Stanford outlasts Arizona to win first NCAA title since 1992 | Inquirer Sports

Stanford outlasts Arizona to win first NCAA title since 1992

/ 12:51 PM April 05, 2021

Haley Jones Stanford

Haley Jones #30 and Jana Van Gytenbeek #4 of the Stanford Cardinals hug after the team’s win against the Arizona Wildcats in the National Championship game of the 2021 NCAA Women’s Basketball Tournament at the Alamodome on April 04, 2021 in San Antonio, Texas. Carmen Mandato/Getty Images/AFP (Photo by Carmen Mandato / GETTY IMAGES NORTH AMERICA / Getty Images via AFP)

Stanford began the season as a favorite to win the NCAA women’s basketball championship.

The Cardinal had to prove its merits all the way to the final seconds of the season.


Stanford produced a game-ending defensive stop for the second game in a row and captured its first NCAA championship in nearly three decades by defeating upstart Arizona 54-53 in the title game Sunday at the Alamodome in San Antonio.


“It’s a great team. We did not play a great game (in the final),” Stanford coach Tara VanDerveer said. “But if we can win, not playing as well as we need to, I’m excited.”

Stanford bottled up Arizona’s Aari McDonald on the last possession and she was unable to make a winning play coming out of a timeout in the waning seconds. Her desperation shot from beyond the top of the arc was off the mark.

Haley Jones racked up 17 points for Stanford, while Lexie Hull and Cameron Brink both posted 10 points. Hull had 10 rebounds.

Stanford won its third national championship under VanDerveer, but its first since 1992.

This was unique on numerous levels, not to mention Stanford was displaced from its home arena earlier in the season when events weren’t permitted in that part of California amid the pandemic.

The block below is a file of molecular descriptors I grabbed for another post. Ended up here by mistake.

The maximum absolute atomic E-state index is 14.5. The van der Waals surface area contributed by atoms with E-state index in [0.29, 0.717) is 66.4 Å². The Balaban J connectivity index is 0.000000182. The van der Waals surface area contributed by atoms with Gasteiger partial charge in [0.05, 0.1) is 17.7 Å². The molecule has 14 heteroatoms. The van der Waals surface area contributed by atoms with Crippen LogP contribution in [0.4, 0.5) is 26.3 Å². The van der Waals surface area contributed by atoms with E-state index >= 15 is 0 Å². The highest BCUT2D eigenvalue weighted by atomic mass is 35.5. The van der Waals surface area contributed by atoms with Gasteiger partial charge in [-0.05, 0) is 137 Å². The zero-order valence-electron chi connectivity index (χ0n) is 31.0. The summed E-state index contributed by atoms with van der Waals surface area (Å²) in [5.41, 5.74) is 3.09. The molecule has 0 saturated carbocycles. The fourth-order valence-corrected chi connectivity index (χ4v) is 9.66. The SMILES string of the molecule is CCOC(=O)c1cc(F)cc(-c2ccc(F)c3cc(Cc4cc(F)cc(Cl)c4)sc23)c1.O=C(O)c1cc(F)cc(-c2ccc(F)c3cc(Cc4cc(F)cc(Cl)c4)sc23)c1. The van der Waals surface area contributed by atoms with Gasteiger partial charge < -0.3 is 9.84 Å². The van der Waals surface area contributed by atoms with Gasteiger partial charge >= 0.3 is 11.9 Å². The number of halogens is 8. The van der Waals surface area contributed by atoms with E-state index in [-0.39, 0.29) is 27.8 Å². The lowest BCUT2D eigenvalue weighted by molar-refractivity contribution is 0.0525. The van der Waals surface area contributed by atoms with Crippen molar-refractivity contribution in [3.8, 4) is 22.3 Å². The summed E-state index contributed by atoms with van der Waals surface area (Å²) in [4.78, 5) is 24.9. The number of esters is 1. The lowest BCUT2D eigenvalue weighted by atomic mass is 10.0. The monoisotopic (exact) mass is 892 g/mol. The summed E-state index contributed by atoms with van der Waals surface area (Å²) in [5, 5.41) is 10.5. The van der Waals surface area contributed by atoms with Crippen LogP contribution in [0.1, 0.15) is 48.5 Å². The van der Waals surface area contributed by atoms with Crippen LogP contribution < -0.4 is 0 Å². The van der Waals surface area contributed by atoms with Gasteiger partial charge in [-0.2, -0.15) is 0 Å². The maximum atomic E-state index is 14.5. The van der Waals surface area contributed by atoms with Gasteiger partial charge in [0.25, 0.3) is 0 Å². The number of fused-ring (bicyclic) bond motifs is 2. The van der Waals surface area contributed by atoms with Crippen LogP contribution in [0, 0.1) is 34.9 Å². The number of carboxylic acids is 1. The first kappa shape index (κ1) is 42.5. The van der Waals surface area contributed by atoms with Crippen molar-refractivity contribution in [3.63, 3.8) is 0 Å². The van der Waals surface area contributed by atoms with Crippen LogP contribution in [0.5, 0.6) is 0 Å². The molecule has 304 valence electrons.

“Getting through all the things we got through, we’re excited to win the COVID championship,” VanDerveer said. .”.. No one knows the score, no one knows who scored, it’s a national championship and I’m so excited to represent Stanford.”

The Cardinal (31-2) also won by one point in the semifinals Friday against South Carolina.

Jones was named the tournament’s Most Outstanding Player.

“I saw they needed me to come up big,” Jones said.

McDonald finished with 22 points and reserve Shaina Pellington had 15 points for the Wildcats (21-6), who had never been to the Final Four. They play under fifth-year coach Adia Barnes, an alum.

“I’m just so proud of this team,” Barnes said.

There just wasn’t a storybook ending. The Wildcats inbounded the ball to McDonald in the frontcourt with 6.1 seconds to play.

“They sent three at me,” she said. “I took a tough, contested shot and it didn’t fall.”

Stanford defeated Arizona by lopsided margins twice during the Pac-12 regular season, but this one never got out of hand. The Cardinal was held to a season-low point total in this game.

“They believe and that’s all I can ask for with the team,” Barnes said. “They play hard for me.”

Stanford scored the first three baskets of the fourth quarter after a double-digit lead nearly vanished. But when Shaina Pellington converted a three-point play with 4:51 to play, Arizona was within 51-47.

Two more fruitless Stanford possessions came before McDonald’s 3-pointer. McDonald missed on a potential go-ahead shot with slightly less than three minutes to play.

Jones countered with a three-point play. Other than that basket, the teams combined to miss five field-goal attempts in the last 3:20.

McDonald made a foul shot with a minute remaining and then sank two more at the 36-second mark, leaving the Wildcats trailing 54-53. They regained possession following a botched Stanford offensive set but didn’t convert at the end.

Stanford added to its single-season NCAA Tournament record total of successful 3-pointers by going 4-for-14 and giving it 59 for the six games. It missed all six second-half attempts.

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The Wildcats chopped a 10-point, third-quarter deficit to 43-40 entering the fourth quarter. Stanford scored only two points in the last 5:34 of the quarter.

Stanford raced to a 14-3 lead, so it would be far different for Arizona. Two nights earlier, the Wildcats never trailed while upsetting Connecticut in the semifinals.

Arizona was within 31-24 at halftime despite shooting just 28.1 percent from the field. McDonald was 2-for-11.

Still, McDonald ended up with 48 total points in two Final Four games.


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TAGS: college basketball, NCAA

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